There is a lot more competition for the full-back positions, with Nathaniel Clyne and Kyle Walker battling it out at right-back. At left-back, Ryan Bertrand and Danny Rose now find themselves ahead of Leighton Baines in the pecking order. Walker and Rose may be the better options because of the Tottenham Hotspur link. They are both excellent in attack and Spurs have the best defensive record in the league this season. Clyne and Bertrand will provide excellent cover and allow for rotation.
Eric Dier made an incredibly strong case for his inclusion in the starting line-up for the Euros by putting on a hugely impressive performance against Germany. And by scoring the winning header late in the game, he surely gave himself a huge confidence boost. Dier’s role this season in defensive midfield for Spurs has been vital and he is one of the reasons why the club have managed to keep so many clean sheets. His protection of the two centre-backs also gives the full-backs more freedom to maraud up the pitch and help build attacks. Walker and Rose may feel more comfortable to continue what they have been doing at Spurs all season, knowing that Dier is protecting the defence.
Danny Drinkwater has made his case for inclusion so strong over the course of this season that it was impossible for Hodgson to ignore him for the recent international friendlies. He earned his first England cap due to his relentless passion and dedication to Leicester’s title charge. He has developed massively as a player and, because of the link he has with Jamie Vardy, he could really flourish at the Euros. As one of the key components to a side who have dominated the Premier League this season, Drinkwater deserves his chance.
Of course, Hodgson also has the highly experienced James Milner at his disposal, who may be a safer option. Milner has played in three other major tournaments already and is the second most capped player behind Wayne Rooney. He has been considering, though, whether this tournament should be his last. Jordan Henderson also poses a more reliable option, although he has never quite managed to reach the same heights as his predecessor at Liverpool, Steven Gerrard. It could be time for Hodgson to take a leap of faith in this department and go with the form players who have been doing the job well all season.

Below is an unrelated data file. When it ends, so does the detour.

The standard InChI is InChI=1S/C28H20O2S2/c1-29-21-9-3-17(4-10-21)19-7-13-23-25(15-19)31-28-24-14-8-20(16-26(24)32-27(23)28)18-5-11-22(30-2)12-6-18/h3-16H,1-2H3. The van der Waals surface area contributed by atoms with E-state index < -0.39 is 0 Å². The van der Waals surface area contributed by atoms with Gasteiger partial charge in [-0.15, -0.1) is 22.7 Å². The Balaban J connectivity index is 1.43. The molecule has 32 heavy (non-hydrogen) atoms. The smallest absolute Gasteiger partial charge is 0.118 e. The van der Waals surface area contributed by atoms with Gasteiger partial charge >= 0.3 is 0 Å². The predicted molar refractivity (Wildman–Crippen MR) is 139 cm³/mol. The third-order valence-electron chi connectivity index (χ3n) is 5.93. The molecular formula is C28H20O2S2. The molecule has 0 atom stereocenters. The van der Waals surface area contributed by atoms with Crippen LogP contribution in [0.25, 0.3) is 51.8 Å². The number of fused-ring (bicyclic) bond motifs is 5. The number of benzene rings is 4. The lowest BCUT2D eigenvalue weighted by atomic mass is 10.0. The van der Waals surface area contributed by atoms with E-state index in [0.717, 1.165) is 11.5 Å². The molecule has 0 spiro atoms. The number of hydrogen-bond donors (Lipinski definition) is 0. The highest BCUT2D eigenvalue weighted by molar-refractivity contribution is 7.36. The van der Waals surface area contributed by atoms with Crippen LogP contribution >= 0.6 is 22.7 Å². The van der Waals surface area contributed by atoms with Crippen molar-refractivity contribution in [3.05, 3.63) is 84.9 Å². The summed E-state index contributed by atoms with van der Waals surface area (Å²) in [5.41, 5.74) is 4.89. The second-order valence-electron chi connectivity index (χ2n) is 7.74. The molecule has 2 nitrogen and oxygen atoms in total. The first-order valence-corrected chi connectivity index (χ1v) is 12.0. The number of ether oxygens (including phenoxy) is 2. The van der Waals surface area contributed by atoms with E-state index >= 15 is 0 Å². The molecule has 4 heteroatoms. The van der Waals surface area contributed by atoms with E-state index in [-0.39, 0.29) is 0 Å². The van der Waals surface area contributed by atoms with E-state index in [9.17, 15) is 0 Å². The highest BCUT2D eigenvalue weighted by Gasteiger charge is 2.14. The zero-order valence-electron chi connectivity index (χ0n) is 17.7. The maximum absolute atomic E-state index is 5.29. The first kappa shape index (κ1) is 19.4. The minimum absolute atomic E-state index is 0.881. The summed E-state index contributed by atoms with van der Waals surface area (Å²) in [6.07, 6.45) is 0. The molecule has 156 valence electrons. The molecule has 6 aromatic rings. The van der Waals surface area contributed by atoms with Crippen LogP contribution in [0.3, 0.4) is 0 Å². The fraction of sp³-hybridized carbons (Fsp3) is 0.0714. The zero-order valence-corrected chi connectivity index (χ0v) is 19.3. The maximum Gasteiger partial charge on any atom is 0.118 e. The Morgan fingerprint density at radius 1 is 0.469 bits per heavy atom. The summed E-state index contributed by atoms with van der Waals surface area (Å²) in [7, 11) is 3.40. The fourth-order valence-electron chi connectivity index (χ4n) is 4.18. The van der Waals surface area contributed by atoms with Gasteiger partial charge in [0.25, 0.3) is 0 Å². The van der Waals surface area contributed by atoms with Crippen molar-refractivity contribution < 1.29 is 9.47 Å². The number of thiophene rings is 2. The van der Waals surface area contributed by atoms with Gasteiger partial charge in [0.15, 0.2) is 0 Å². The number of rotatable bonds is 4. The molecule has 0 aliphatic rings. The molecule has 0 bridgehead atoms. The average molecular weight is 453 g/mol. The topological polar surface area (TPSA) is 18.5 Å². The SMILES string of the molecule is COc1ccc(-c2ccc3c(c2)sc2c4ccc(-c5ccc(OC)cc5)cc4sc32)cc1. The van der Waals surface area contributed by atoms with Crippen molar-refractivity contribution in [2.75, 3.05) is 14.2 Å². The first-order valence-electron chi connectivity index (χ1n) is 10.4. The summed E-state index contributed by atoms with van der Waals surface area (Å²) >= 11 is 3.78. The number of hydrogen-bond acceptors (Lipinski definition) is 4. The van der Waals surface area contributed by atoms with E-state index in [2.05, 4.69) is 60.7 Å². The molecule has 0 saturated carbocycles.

Last season the breakout star at Spurs under Mauricio Pochettino was Harry Kane. This season, the Argentinian has nurtured and brought forward another outstanding talent. His name is Dele Alli and, even though he is 19 years old and inexperienced at international level, he will probably be one of the first names on the team sheet. Sir Alex Ferguson recently described Alli as the most exciting young player since Paul Gascoigne.
He has already popped his cherry for England with a breath-taking long distance strike against France and almost ran the show in the recent friendly against Germany. His attacking nature, skill, and ability to score incredible goals (see below) are how this new-look England team will be characterised. His speed and deadliness on the counter-attack should combine perfectly with Vardy, and he already has the almost telepathic link-up play going on with Kane at Spurs. When these three players gel, it could produce some extraordinary results.
Choosing a partner for Alli in the other attacking midfield position is slightly trickier. Ross Barkley has been enjoying the best season of his career, albeit for an underperforming Everton side. His aggressive nature and the fact that he has been playing for such an attack-orientated team could mean he is the ideal fit for this England line-up. He has also got quite a lot of international experience under his belt, having been earmarked as a potential star from a very young age. He has shown he can cut it in the international team at various levels and in major tournaments, so should be given a chance to carry on this excellent form for England in the summer. With such solid defensive midfielders behind them, Barkley and Alli should enjoy a lot of freedom to roam and attack with speed, feeding the strikers and scoring goals themselves.